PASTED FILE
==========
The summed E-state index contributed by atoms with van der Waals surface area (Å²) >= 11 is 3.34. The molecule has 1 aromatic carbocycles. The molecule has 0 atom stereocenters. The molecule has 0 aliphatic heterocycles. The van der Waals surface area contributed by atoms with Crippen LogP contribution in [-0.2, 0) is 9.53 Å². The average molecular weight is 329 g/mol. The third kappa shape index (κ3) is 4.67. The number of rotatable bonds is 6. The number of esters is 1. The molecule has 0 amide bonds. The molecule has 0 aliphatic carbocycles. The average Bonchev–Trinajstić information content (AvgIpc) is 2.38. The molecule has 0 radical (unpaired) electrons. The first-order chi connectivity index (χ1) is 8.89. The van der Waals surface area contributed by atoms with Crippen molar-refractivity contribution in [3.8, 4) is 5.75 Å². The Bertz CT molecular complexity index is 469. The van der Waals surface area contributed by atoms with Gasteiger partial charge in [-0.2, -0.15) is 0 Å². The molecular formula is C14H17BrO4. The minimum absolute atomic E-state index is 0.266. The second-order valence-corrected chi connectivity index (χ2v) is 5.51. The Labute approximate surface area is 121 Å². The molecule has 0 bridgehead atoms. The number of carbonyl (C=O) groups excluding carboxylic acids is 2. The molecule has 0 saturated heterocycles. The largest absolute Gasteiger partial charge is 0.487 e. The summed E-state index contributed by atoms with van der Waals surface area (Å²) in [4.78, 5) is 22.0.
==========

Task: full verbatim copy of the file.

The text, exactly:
The summed E-state index contributed by atoms with van der Waals surface area (Å²) >= 11 is 3.34. The molecule has 1 aromatic carbocycles. The molecule has 0 atom stereocenters. The molecule has 0 aliphatic heterocycles. The van der Waals surface area contributed by atoms with Crippen LogP contribution in [-0.2, 0) is 9.53 Å². The average molecular weight is 329 g/mol. The third kappa shape index (κ3) is 4.67. The number of rotatable bonds is 6. The number of esters is 1. The molecule has 0 amide bonds. The molecule has 0 aliphatic carbocycles. The average Bonchev–Trinajstić information content (AvgIpc) is 2.38. The molecule has 0 radical (unpaired) electrons. The first-order chi connectivity index (χ1) is 8.89. The van der Waals surface area contributed by atoms with Crippen molar-refractivity contribution in [3.8, 4) is 5.75 Å². The Bertz CT molecular complexity index is 469. The van der Waals surface area contributed by atoms with Gasteiger partial charge in [-0.2, -0.15) is 0 Å². The molecular formula is C14H17BrO4. The minimum absolute atomic E-state index is 0.266. The second-order valence-corrected chi connectivity index (χ2v) is 5.51. The Labute approximate surface area is 121 Å². The molecule has 0 bridgehead atoms. The number of carbonyl (C=O) groups excluding carboxylic acids is 2. The molecule has 0 saturated heterocycles. The largest absolute Gasteiger partial charge is 0.487 e. The summed E-state index contributed by atoms with van der Waals surface area (Å²) in [4.78, 5) is 22.0.